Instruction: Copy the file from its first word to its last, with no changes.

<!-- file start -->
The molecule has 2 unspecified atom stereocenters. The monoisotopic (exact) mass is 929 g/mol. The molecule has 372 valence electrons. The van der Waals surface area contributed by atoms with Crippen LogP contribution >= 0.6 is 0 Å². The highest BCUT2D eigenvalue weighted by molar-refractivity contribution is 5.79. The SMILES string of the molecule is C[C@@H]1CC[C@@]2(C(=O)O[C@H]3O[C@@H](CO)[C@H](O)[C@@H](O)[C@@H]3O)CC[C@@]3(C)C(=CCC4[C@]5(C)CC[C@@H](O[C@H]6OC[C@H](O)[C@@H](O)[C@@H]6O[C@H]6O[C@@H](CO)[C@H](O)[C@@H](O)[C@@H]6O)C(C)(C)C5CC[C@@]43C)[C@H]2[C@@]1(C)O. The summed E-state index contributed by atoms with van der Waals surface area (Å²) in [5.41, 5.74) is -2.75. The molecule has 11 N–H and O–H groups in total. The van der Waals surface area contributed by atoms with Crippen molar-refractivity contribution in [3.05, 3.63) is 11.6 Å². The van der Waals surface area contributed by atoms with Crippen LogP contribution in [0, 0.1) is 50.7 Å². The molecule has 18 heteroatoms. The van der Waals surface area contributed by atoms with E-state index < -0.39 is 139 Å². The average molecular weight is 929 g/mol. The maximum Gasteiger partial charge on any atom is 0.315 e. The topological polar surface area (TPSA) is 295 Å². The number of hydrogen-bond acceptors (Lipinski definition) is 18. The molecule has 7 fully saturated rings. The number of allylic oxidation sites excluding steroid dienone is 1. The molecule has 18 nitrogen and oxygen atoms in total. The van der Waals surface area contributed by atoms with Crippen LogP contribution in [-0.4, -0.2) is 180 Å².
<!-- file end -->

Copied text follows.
The molecule has 2 unspecified atom stereocenters. The monoisotopic (exact) mass is 929 g/mol. The molecule has 372 valence electrons. The van der Waals surface area contributed by atoms with Crippen LogP contribution >= 0.6 is 0 Å². The highest BCUT2D eigenvalue weighted by molar-refractivity contribution is 5.79. The SMILES string of the molecule is C[C@@H]1CC[C@@]2(C(=O)O[C@H]3O[C@@H](CO)[C@H](O)[C@@H](O)[C@@H]3O)CC[C@@]3(C)C(=CCC4[C@]5(C)CC[C@@H](O[C@H]6OC[C@H](O)[C@@H](O)[C@@H]6O[C@H]6O[C@@H](CO)[C@H](O)[C@@H](O)[C@@H]6O)C(C)(C)C5CC[C@@]43C)[C@H]2[C@@]1(C)O. The summed E-state index contributed by atoms with van der Waals surface area (Å²) in [5.41, 5.74) is -2.75. The molecule has 11 N–H and O–H groups in total. The van der Waals surface area contributed by atoms with Crippen molar-refractivity contribution in [3.05, 3.63) is 11.6 Å². The van der Waals surface area contributed by atoms with Crippen LogP contribution in [0, 0.1) is 50.7 Å². The molecule has 18 heteroatoms. The van der Waals surface area contributed by atoms with E-state index < -0.39 is 139 Å². The average molecular weight is 929 g/mol. The maximum Gasteiger partial charge on any atom is 0.315 e. The topological polar surface area (TPSA) is 295 Å². The number of hydrogen-bond acceptors (Lipinski definition) is 18. The molecule has 7 fully saturated rings. The number of allylic oxidation sites excluding steroid dienone is 1. The molecule has 18 nitrogen and oxygen atoms in total. The van der Waals surface area contributed by atoms with Crippen LogP contribution in [-0.4, -0.2) is 180 Å².